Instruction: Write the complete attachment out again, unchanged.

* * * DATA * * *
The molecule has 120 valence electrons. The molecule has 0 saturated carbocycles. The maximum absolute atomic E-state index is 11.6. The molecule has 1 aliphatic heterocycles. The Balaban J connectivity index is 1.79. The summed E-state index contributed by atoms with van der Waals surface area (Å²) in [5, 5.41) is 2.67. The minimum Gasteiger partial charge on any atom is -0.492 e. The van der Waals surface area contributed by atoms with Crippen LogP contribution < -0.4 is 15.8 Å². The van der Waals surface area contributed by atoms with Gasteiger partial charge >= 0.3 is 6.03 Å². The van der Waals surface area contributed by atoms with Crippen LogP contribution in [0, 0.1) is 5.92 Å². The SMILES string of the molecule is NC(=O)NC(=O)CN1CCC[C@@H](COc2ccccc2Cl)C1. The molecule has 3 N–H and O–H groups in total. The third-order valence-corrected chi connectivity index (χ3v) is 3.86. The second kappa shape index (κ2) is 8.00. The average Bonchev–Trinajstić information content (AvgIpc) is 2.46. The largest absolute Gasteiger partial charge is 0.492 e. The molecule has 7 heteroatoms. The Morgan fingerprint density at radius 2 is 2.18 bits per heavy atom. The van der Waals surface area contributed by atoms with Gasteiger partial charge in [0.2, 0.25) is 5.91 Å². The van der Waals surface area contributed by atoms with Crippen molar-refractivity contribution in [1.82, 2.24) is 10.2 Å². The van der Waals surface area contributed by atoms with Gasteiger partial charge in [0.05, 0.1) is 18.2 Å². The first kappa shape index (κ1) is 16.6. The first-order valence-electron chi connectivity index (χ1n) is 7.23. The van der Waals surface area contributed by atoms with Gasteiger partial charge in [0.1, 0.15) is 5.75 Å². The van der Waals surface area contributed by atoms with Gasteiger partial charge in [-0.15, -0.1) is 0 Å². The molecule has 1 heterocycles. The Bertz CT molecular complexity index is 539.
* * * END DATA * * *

The molecule has 120 valence electrons. The molecule has 0 saturated carbocycles. The maximum absolute atomic E-state index is 11.6. The molecule has 1 aliphatic heterocycles. The Balaban J connectivity index is 1.79. The summed E-state index contributed by atoms with van der Waals surface area (Å²) in [5, 5.41) is 2.67. The minimum Gasteiger partial charge on any atom is -0.492 e. The van der Waals surface area contributed by atoms with Crippen LogP contribution < -0.4 is 15.8 Å². The van der Waals surface area contributed by atoms with Gasteiger partial charge >= 0.3 is 6.03 Å². The van der Waals surface area contributed by atoms with Crippen LogP contribution in [0, 0.1) is 5.92 Å². The SMILES string of the molecule is NC(=O)NC(=O)CN1CCC[C@@H](COc2ccccc2Cl)C1. The molecule has 3 N–H and O–H groups in total. The third-order valence-corrected chi connectivity index (χ3v) is 3.86. The second kappa shape index (κ2) is 8.00. The average Bonchev–Trinajstić information content (AvgIpc) is 2.46. The largest absolute Gasteiger partial charge is 0.492 e. The molecule has 7 heteroatoms. The Morgan fingerprint density at radius 2 is 2.18 bits per heavy atom. The van der Waals surface area contributed by atoms with Gasteiger partial charge in [0.2, 0.25) is 5.91 Å². The van der Waals surface area contributed by atoms with Crippen molar-refractivity contribution in [1.82, 2.24) is 10.2 Å². The van der Waals surface area contributed by atoms with Gasteiger partial charge in [0.05, 0.1) is 18.2 Å². The first kappa shape index (κ1) is 16.6. The first-order valence-electron chi connectivity index (χ1n) is 7.23. The van der Waals surface area contributed by atoms with Gasteiger partial charge in [0.1, 0.15) is 5.75 Å². The van der Waals surface area contributed by atoms with Gasteiger partial charge in [-0.15, -0.1) is 0 Å². The molecule has 1 heterocycles. The Bertz CT molecular complexity index is 539.